- Everything on my iPad (notes, books, music, work papers, etc). I've recently been switched to Office 365 which means I don't have to take my laptop any more.
- big squashy handbag (mine is a cavernous M&S Autograph one) plus smaller carry on bag. Carries more and gets through security with less hassle.
- if you don't use it, don't take it next time!

43andcounting Mon 09-Jan-17 14:03:09

these are great tips - thank you.

yes snowgirl its a fairly recent thing (well, last year or so) that came with a change in my living location.

I often wimp out and book hold luggage but I'm beginning to resent the amount of time spent waiting at luggage reclaim and, to be honest, it's the pre-trip disruption that I really want to rein in.

KatharinaRosalie Mon 09-Jan-17 14:16:33

- My spare toiletly bag also includes makeup. I don't use a lot, so it's not a big expense to spend double, but I really need to paint on my eyebrows and lashes, so really don't want to forget that stuff.
- get extra chargers for your phone/laptop/kindle etc and keep them in the suitcase. If you sometimes travel internationally, also put an adapter there. I have a few dozens of travel adapters because I always, always forget them and had to buy a new one.
- Normally I took an extra outfit in case of any accidents, but my company pays for drycleaning if the trip is more than 3 days. So I will just get the first outfit or 2 dry cleaned and have a spare for the last days.

RockNRollNerd Mon 09-Jan-17 14:23:13

Oh chargers! Get one of the ones that takes 3 or 4 USB cables, then you only need one 'plug' and assorted cables.

Also make sure you're using the wallet on your phone to the full extent, all my hotel and airline loyalty cards are on there and boarding passess too. It doesn't save much space but saves hassle flicking through paper/cards at check ins. Also I have a separate small purse for my Euros/Dollars that lives in my travel bag so I always have the right currency to hand. Again, not so much space saving as hassle saving (and cost when you end up having to get more euros out because the ones you had are sitting in a drawer somewhere at home).

43andcounting Mon 09-Jan-17 14:28:40

Some fantastic tips here - thank you all for taking the time to respond.

Katharina extra chargers is a genius idea

rat your helpful comments about suits has made me realise that alot of my prep stress stems from the fact that almost all my office destinations have a smart-casual dress code. Some tending more towards the casual end (often jeans are ok) and others are smarter (smart trousers and blouse). Whilst in theory this should make things easier, it doesn't because I feel I have to prepare for (and take) both options. I suppose this also makes me feel that I need to put more thought into my outfits than just defaulting to a black suit.

Your replies are helping me realise that maybe I should just decide on my own "uniform" that fits all smart-casual scenarios and pack pretty much the same stuff each time. Maybe I should even have certain clothes that are my dedicated "work trip" clothes (or maybe I am trying to justify a shopping trip!!)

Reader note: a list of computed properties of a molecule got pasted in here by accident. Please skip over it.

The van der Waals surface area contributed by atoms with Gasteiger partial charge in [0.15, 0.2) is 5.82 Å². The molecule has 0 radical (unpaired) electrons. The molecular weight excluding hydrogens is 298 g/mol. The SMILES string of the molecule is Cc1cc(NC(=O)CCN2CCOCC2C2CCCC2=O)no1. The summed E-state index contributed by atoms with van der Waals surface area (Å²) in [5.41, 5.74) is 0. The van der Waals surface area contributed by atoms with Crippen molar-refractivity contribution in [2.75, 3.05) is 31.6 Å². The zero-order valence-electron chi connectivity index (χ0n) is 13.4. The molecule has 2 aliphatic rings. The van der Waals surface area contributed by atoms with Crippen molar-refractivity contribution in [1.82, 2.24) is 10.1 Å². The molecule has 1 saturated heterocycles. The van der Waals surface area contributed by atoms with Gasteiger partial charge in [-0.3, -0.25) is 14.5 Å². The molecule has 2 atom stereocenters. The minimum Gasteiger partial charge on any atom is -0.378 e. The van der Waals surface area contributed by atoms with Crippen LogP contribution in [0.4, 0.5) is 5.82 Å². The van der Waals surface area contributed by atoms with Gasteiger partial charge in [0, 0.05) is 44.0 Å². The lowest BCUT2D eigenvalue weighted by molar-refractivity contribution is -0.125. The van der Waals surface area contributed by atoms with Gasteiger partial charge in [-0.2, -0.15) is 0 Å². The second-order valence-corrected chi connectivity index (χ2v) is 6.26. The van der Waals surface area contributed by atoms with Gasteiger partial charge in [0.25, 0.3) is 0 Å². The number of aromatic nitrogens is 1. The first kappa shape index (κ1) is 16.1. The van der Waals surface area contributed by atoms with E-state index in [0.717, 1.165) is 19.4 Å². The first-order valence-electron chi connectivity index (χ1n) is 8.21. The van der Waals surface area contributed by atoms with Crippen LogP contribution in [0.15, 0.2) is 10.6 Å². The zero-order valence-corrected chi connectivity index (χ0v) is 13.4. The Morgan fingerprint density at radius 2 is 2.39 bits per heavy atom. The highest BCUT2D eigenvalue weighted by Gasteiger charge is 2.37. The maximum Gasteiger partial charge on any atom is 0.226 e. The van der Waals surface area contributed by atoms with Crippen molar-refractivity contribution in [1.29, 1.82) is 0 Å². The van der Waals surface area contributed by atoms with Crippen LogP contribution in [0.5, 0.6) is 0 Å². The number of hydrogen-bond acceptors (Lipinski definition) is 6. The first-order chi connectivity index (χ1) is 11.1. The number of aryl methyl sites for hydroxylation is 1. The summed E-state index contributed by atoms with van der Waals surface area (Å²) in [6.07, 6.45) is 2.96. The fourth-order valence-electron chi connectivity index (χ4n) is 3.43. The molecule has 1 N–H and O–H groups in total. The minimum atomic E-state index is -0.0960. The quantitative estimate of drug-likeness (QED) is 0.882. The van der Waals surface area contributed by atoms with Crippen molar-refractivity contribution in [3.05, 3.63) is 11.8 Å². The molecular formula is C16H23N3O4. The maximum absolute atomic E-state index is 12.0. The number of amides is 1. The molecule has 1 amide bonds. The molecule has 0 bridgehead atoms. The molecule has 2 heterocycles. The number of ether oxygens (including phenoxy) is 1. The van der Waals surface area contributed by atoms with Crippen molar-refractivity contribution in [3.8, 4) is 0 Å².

CMOTDibbler Mon 09-Jan-17 14:45:21

My engineers have a smart/casual policy, so when I go to them, I do pretty much have a uniform of a tunic style dress and black opaques. I recently bought some more of these on ebay as they aren't something I'd wear otherwise, so having a few colours for very little is a big advantage.

My 'octopus' charger is one of my best buys - it has 5 different ends on a USB, so I can always charge whatever I have. I favour small compact adaptors vs the big universal ones, and they live in my work bag and suitcase.

My jewellery (obv not the very expensive stuff, but good fake diamonds, necklaces, earrings etc) lives in what was sold as a craft box - lots of little internal dividers so everything stays untangled. Its no thing of beauty but I can sling it in easily.

Packing just now made me realise I keep everything related to travel in one place in the bedroom so I can find it easily - a folding umbrella, a fold up tote bag for emergency shopping or when they make me check in my roll bag and I want to get my laptop out, the not always needed stuff like travel size suncream and treat stuff like face/hair masks

RockNRollNerd Mon 09-Jan-17 14:45:46

Black jeans or smart blue denim and long sleeved jersey type t-shirts are your friend in that case. Our offices were casual but with varying degrees of smartness depending on location/who I was meeting. I had a wide variety of this type of top. Great for travelling in as well so I could do straight to office after a morning flight.

I wore with either very comfy heeled ankle boots for the smarter offices or skinny jeans and either flats or knee boots for the more relaxed offices. It also meant there was no hassle of extra clothes for evenings either and no creasing either. Also get flesh/nude coloured bras that go underneath everything so you don't need more bras than necessary.

sparechange Mon 09-Jan-17 14:56:27